What about for trials of well publicised crime reported in the media and discussed in forums everywhere.

It is unavoidable for the jury to be unaware of what is reported, it is for them to remain impartial and consider only what goes on inside the courtroom, and not to seek information from external sources.



You cannot silence the public and take away their liberties... just ensure a fair trial and a verdict based on fair hearing, not what is or isn't in the public domain
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Old 4th Feb 2016, 20:10
  #1031 (permalink)  
 
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What about Yeovilton and Culdrose? Although not RAF, I am sure they are military!
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Old 4th Feb 2016, 20:16
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Freedom of expression

Is a great thing according to most.
For sure there will be cases when this freedom is pushed beyond the bounds of decency.
However, for me far better that than to remove the freedom.
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Old 4th Feb 2016, 20:19
  #1033 (permalink)  

 
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You are, of course, quite right, comedyjock - and I apologise to the Navy. I should have said 'RAF air shows', not military air shows. Appropriate changes made.

Sorry!

airsound

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Old 4th Feb 2016, 20:21
  #1034 (permalink)  
 
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I could not possibly disagree more with flying lawyer...we are privileged to live a free society with free speech and the internet has extended that. To what degree that is moderated is a matter personal judgement, forum moderation and the laws of defamation, which apply here.

The point about jurors is specious in the extreme. Jurors are now routinely warned about looking stuff up on the internet (done jury duty recently, it is part of the pre-briefing procedure) and accounts of where jurors have erred are already widely known.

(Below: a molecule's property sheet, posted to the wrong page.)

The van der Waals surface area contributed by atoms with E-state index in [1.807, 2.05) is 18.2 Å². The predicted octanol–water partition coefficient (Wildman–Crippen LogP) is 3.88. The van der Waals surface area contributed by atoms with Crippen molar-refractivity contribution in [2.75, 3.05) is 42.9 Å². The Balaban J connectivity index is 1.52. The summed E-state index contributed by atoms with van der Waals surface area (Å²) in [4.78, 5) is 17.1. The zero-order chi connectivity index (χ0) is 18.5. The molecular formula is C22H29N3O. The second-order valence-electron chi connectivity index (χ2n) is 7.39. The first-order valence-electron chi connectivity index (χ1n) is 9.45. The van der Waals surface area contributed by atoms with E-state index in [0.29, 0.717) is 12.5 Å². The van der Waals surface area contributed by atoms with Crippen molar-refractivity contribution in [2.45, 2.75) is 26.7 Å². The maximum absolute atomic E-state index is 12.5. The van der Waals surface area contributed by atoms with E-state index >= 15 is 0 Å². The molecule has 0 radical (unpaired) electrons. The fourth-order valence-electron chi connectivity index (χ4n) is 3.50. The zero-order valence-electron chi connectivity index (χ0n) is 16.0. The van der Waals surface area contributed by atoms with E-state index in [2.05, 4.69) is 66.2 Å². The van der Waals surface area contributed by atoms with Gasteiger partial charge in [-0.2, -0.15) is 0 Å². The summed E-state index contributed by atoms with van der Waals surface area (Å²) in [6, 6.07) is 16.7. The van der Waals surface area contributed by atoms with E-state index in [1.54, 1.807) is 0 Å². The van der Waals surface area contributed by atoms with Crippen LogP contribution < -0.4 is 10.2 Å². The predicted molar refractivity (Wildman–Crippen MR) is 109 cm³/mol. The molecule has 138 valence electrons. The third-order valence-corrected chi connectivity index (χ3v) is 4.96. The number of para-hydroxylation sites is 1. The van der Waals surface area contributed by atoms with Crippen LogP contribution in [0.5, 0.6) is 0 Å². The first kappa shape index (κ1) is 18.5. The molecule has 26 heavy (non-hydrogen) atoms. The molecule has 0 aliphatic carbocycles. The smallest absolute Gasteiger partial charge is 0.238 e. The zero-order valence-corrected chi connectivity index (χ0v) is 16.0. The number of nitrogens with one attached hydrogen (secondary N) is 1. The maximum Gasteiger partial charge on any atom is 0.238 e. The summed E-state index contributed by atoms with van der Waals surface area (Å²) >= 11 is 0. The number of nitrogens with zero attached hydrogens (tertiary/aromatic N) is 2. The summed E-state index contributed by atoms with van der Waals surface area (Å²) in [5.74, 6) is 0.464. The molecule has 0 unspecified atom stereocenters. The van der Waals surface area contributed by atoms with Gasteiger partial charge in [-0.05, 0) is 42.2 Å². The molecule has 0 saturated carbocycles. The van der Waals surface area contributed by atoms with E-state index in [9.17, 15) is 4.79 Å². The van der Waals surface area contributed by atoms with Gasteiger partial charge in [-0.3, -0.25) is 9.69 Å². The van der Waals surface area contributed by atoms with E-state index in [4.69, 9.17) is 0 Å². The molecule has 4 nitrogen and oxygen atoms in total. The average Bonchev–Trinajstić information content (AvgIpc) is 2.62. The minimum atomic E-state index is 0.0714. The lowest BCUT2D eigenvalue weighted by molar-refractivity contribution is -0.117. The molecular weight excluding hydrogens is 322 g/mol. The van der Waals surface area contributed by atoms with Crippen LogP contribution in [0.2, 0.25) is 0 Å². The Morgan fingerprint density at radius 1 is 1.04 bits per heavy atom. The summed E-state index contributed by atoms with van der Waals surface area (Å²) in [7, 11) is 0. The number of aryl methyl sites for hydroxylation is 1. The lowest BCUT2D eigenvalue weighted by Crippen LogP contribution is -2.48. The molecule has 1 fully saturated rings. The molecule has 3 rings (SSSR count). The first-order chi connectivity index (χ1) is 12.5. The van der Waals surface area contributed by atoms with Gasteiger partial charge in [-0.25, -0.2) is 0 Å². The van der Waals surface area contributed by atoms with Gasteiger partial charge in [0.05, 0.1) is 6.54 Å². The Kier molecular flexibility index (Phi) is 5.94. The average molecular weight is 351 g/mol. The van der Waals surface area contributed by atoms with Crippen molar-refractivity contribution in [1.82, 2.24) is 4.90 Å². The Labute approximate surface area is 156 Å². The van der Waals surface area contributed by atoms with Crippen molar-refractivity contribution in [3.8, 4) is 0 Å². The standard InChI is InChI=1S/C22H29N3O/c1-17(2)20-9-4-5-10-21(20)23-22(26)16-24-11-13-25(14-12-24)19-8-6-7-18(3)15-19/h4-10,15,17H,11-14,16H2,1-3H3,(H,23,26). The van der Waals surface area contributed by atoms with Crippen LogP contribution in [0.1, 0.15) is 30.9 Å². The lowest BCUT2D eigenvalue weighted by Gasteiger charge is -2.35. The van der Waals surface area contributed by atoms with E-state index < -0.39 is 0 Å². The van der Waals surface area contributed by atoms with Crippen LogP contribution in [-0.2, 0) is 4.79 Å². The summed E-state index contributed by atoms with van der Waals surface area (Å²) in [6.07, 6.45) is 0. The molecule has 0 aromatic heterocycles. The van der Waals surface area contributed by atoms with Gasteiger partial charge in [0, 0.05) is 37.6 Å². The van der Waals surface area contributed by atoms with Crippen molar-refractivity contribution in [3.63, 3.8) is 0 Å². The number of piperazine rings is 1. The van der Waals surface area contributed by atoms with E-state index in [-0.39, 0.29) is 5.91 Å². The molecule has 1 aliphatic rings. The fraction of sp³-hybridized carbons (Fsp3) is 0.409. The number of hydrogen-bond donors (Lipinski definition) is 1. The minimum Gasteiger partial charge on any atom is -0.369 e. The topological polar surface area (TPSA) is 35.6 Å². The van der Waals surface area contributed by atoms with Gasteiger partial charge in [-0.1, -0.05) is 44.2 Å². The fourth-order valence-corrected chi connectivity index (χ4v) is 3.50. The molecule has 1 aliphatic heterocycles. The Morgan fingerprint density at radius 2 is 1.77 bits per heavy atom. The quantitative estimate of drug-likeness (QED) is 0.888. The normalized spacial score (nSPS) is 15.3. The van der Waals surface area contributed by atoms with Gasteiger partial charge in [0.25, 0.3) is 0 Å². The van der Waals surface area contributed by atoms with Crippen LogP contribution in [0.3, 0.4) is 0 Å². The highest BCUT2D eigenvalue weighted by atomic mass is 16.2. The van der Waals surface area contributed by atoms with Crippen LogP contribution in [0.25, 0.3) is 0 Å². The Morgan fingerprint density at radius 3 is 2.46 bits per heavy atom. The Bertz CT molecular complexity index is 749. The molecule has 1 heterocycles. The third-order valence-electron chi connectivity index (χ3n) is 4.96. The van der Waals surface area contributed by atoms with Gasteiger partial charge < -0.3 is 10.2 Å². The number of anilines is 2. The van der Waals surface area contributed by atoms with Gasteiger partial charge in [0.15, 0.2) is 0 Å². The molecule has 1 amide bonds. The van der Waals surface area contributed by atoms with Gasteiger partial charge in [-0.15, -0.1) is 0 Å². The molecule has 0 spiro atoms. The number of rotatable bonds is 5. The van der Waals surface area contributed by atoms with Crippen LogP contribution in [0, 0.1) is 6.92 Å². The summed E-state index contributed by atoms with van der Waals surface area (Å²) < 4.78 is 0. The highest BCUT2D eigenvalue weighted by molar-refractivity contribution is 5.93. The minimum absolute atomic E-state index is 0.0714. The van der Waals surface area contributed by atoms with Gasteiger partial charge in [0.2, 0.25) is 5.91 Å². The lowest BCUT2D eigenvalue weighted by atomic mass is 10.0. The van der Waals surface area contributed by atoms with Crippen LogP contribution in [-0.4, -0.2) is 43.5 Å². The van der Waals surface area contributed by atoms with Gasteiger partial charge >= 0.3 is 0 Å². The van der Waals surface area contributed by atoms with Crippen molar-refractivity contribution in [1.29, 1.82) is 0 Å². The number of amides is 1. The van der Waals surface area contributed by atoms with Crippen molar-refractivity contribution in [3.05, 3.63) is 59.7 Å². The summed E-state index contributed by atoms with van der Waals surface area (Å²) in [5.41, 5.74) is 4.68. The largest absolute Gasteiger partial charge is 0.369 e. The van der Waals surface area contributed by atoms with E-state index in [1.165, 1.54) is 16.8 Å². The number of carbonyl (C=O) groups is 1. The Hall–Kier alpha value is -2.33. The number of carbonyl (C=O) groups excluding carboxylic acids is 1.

Jurors jailed for contempt of court over internet use - BBC News

If jurors have pre-knowledge of a case they are required to declare it before the trial starts and they are excused. If they research anywhere after the trial starts they have committed a criminal offence.

Finally, the discussion of accidents wherever, whenever, is primarily for education of the aviation community, to promote flight safety and to save lives. And I'm afraid in most cases in my book that is way more important that the hugely unlikely prospect of somehow adversley effecting someone's "rights".
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Old 4th Feb 2016, 20:25
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Originally Posted by dsc810
The trouble with Flying Lawyer's stance on discussion is that virtually EVERY "accident" whether that be in the air or in a car could possibly lead to a prosecution for some violation of law.
So that means following the above logic we can pretty well shut down PPRuNe and every other web forum as we would be not allowed to discuss incidents or accidents - any of them until both the AAIB report is out and the police/DPP have stated there are not going to prosecute: whether that was the pilot, the CAA, the maintenance or anyone else.